I have never noticed this before, but it seems like MacOS prevents certain key combinations to be pressed.

For instance, try pressing at the same time the keys z s and c on a standard Qwerty keyboard. This works and should write something like "csz". But if the three keys are all adjacent, for instance z s and x, MacOS drops one or two, or all of them, for instance giving you just "z" or "zx" or nothing at all. I've noticed this consistently across multiple Mac devices.

Since I'm programming a software that heavily relies on various key combinations (it's a virtual MIDI keyboard that transforms the computer keyboard into a MIDI controller), how to disable this behaviour?

  • 8
    This is very common on lots of keyboards, it's called rollover
    – minseong
    Commented Mar 16, 2021 at 13:11
  • 3
    cxz dsa hgf cxzbv cxzbvn cxmzbnv - all work for me on 2020 MacBook Pro with the upgraded keyboard design. So not all devices it seems. Commented Mar 16, 2021 at 21:12
  • zsc works fine for me on 2019 MacBook Pro 16", with the builtin keyboard and with the external Apple Magic keyboard.
    – ruohola
    Commented Mar 17, 2021 at 9:31
  • My 2019 15" MBP appears to support 5-key rollover within a single row or column, but 3 keys in 2 rows/2 columns (ex qwx or azx) fail; as do 4 keys in 3r/3c. Commented Mar 17, 2021 at 18:06
  • That sounds like the way the keyboard scan matrix is wired. In the simplest case, imagine the keys wired up with rows and columns; strobe the rows via GPIO output pins and scan the columns using GPIO input pins. If multiple keys are held down, you are "blind" to keypresses in the same row or same col.
    – JDługosz
    Commented Mar 17, 2021 at 18:52

2 Answers 2


This is a hardware limitation of the built-in keyboard (and most non-gamer consumer keyboards)

You have to get a separate keyboard which supports NKRO (N-Key Rollover).

There might be issues with macOS compatibility with some n-key rollover keyboards USB keyboard acting strange with MacBook Pro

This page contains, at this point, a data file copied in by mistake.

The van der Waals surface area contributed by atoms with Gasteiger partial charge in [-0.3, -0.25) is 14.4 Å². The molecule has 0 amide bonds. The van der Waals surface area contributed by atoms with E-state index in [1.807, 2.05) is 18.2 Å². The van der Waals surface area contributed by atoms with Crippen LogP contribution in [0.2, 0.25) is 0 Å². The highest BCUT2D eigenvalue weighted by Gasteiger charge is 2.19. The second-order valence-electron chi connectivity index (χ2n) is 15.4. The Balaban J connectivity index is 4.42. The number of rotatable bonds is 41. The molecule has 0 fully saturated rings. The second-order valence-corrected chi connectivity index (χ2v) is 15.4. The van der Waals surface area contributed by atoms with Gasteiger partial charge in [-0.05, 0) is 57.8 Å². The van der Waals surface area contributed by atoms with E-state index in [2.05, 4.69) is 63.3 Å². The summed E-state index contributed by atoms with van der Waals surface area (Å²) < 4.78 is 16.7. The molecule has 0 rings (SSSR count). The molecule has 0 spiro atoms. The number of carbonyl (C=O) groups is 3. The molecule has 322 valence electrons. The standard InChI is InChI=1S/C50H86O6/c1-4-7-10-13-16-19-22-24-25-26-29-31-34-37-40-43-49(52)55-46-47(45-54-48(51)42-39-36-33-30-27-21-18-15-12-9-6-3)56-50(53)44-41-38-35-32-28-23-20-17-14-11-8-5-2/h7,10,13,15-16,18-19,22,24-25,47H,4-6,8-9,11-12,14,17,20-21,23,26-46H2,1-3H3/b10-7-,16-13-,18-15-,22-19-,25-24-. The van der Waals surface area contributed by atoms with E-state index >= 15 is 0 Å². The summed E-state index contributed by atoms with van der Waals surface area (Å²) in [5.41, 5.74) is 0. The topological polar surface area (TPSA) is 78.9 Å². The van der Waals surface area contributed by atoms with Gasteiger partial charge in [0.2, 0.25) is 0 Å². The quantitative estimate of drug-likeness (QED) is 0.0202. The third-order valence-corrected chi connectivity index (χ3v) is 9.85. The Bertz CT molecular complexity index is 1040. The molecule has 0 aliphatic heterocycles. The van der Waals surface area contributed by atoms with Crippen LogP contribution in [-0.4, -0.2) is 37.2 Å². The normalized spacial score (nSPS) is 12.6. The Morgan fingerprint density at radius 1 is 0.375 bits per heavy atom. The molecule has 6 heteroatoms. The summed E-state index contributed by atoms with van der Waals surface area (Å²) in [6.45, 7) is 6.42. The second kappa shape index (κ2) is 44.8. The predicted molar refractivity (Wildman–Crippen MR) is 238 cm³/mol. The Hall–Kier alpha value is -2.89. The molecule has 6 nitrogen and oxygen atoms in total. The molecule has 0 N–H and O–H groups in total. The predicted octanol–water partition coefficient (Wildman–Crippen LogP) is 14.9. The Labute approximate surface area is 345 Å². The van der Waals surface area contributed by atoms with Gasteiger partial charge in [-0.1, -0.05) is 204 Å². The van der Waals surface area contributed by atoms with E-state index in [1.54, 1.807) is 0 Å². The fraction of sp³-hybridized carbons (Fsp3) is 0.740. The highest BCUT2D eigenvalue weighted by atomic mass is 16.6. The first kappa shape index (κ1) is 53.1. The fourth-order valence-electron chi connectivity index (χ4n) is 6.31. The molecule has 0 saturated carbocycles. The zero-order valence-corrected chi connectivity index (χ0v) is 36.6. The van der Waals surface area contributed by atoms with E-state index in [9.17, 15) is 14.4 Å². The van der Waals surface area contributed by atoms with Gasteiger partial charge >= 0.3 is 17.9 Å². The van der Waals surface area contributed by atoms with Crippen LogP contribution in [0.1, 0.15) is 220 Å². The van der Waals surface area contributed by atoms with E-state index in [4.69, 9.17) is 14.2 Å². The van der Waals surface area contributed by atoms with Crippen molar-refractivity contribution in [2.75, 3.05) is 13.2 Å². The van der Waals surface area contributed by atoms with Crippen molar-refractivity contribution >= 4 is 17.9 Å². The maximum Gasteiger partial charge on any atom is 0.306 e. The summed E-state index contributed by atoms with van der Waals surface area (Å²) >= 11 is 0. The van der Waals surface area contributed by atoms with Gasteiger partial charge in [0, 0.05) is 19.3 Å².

So check if it's compatible before you buy

  • 6
    NKRO = "N-Key Rollover" - rollover is the maximum number of simultaneous keypresses the keyboard is guaranteed to detect correctly: en.wikipedia.org/wiki/Rollover_(key) has more
    – minnmass
    Commented Mar 17, 2021 at 0:07
  • You probably meant ghosting preventing and that is indeed hardware issue for simple keyboard designs. Commented Mar 17, 2021 at 14:08
  • Given Apple's reputation for "just working" I sort of expected they might have fixed this common problem. Commented Mar 17, 2021 at 15:24
  • @AlexeyKamenskiy ghosting prevention is the related function preventing false key presses from being returned when the controller can't figure out which keys were pressed. Most (all??) modern basic keyboard designs jam (ignore some potential key presses) when they can't determine all the keys pressed instead of ghosting. Commented Mar 17, 2021 at 18:14
  • 1
    @user253751 I suspect the competing goals of light and compact is to blame, higher levels of n-key rollover needs additional components (per key diodes), and apparently lighter for the 99% of users who don't do crazy keyboard mashing has won out. Commented Mar 17, 2021 at 18:17

Using the macOS Keyboard Viewer gives you a good overview of the problem. If you hold down Z and X, and then try to press other buttons, you'll see that S, A, Q, W, 1 and 2 will not activate, but all other keys will.

Similarly, holding CV stops DFER34 from working. MN stops HJYU67.

enter image description here

You may want to use the low-level keyDown(with:) and keyUp(with:) methods of NSResponder, or other APIs used for gaming keys, before confirming that it's a hardware limitation.

(Note that programming help is off-topic here: try Stack Overflow for further discussion.)



You must log in to answer this question.

Not the answer you're looking for? Browse other questions tagged .